The other poster's response was spot on. If you define success as bringing in a higher caliber pro field, building dependent relationships with all the local charities and creating a bunch of community youth programs then I absolutely agree she was beyond successful. However, as a local runner participating in the marathon and other races I don't care how many Kenyans or US olympians line up on the chalk. I also absolutely would love for the race to go down to a more manageable size of 20-25k. I guarantee you if just these two items were actioned NYRR could manage to decrease race registration fees significantly. If they got rid of their pet programs that would give them further savings. It's coming down to basic math most of the time. We're not talking about curing cancer or a fortune 500 super complex corporation with subsidiaries all over the world.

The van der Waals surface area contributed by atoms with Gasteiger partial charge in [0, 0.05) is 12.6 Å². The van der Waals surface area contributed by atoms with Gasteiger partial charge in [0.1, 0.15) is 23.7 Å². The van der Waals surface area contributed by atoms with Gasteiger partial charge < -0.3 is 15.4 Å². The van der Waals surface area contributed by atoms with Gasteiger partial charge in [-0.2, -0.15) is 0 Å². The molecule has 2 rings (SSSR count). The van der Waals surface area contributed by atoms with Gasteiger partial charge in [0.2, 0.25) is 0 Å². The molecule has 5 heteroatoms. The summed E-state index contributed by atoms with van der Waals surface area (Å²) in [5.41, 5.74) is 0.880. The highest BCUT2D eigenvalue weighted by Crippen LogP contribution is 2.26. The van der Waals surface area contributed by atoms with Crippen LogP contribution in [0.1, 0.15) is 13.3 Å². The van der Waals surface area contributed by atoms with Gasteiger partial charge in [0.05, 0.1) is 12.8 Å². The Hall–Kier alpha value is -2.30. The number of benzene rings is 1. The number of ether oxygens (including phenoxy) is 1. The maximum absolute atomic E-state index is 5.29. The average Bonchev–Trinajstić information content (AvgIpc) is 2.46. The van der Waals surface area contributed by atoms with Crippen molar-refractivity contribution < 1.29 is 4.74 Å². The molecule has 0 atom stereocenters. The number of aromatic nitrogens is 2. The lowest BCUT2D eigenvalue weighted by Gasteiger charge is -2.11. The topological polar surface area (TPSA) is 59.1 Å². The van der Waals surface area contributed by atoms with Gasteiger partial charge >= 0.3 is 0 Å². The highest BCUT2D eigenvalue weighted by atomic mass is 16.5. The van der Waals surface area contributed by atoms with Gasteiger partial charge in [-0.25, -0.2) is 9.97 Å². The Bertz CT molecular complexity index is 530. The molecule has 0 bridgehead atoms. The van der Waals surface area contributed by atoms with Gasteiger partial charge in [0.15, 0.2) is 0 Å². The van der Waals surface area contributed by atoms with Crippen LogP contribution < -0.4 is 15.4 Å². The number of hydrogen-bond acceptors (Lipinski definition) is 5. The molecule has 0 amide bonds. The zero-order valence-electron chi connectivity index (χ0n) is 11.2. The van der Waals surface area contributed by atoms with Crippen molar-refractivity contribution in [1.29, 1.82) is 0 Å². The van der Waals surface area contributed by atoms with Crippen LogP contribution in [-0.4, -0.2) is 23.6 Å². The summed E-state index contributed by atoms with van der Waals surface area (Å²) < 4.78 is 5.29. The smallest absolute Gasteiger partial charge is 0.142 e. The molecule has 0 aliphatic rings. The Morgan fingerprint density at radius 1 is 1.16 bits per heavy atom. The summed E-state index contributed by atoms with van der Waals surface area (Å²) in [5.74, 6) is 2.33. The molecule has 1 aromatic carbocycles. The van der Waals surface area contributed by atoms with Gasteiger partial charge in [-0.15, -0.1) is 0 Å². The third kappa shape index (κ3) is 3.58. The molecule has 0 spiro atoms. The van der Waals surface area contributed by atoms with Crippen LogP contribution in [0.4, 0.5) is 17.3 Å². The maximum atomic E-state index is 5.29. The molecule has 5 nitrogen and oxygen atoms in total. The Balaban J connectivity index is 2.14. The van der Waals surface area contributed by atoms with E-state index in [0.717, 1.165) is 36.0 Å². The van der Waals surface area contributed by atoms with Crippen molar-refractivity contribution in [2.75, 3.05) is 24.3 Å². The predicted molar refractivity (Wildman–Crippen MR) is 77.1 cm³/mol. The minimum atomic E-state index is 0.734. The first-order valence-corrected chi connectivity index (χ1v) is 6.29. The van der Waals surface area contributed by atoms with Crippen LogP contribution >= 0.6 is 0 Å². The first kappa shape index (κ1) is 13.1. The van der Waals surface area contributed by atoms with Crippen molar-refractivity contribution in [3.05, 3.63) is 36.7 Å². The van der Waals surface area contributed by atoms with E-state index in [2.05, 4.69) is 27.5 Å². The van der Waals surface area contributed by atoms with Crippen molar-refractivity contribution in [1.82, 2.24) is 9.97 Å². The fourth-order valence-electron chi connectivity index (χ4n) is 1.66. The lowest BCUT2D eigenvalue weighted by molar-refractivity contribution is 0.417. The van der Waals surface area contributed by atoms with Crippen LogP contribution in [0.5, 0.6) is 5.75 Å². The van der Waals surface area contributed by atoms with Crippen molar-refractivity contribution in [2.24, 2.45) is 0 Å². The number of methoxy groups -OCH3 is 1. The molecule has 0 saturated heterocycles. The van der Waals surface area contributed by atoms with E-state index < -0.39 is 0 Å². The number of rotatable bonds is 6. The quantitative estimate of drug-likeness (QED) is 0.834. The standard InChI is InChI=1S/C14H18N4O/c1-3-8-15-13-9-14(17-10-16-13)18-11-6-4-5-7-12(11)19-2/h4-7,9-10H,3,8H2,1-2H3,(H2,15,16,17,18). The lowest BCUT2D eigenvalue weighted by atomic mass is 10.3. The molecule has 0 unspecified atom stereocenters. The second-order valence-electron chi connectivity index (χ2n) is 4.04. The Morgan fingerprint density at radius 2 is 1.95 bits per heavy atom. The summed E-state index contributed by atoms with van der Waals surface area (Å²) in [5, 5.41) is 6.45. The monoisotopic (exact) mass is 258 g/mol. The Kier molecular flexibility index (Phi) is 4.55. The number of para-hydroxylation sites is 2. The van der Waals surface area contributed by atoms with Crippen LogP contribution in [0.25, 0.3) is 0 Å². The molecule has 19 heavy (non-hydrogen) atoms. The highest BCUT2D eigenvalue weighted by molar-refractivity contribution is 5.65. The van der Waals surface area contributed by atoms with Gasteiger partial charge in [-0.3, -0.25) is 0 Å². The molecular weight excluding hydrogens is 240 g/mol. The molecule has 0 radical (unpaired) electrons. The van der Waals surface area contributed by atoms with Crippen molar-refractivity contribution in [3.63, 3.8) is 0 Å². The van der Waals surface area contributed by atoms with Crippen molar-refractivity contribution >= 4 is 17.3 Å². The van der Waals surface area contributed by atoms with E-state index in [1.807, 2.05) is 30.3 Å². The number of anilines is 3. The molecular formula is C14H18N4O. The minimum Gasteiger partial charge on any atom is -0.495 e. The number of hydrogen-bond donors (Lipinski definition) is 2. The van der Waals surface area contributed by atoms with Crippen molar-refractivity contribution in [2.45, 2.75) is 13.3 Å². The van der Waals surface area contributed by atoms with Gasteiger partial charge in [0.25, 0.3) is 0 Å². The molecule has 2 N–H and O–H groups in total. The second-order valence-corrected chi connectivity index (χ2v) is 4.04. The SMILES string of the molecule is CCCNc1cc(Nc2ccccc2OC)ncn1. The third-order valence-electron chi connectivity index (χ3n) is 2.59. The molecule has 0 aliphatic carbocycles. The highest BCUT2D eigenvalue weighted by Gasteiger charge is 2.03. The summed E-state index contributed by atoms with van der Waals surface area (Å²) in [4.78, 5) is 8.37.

As a businesswoman, she's done great. She successful gauged the revenue and growth opportunity for the club and implemented changes accordingly. This sort of change is very familiar to me. I work at a large bank which was a partnership then went public. From the outside it always looks like a huge success (and it is for the shareholders and high ranking managers $), but it's a very different story for the stakeholders. Those who are around for the changes understand very clearly how they get screwed.
I'm thinking you don't understand economics of this. You want to reduce field size and somehow that could cut registration fees? And you want to cut out the very grass roots stuff that you think running is all about?
I dunno man - It just seems to me you are constructing some kind of fantasyland that doesn't make any sense, logically or financially.
Fixed costs are huge on an event in NYC with 25,000 people (the bkln half). You need to cover the fixed costs. You get a sponsor - maybe that gets you $100k. You need a big field to cover your breakeven point.
In that sense, a 25,000 person NYCM with no elite division would probably cost $400 per person - sponsors would flee and the smaller field wouldn't cover the fixed expenses at $250 per.
I'm not privy to NYRR #s, but I doubt you are making much sense here.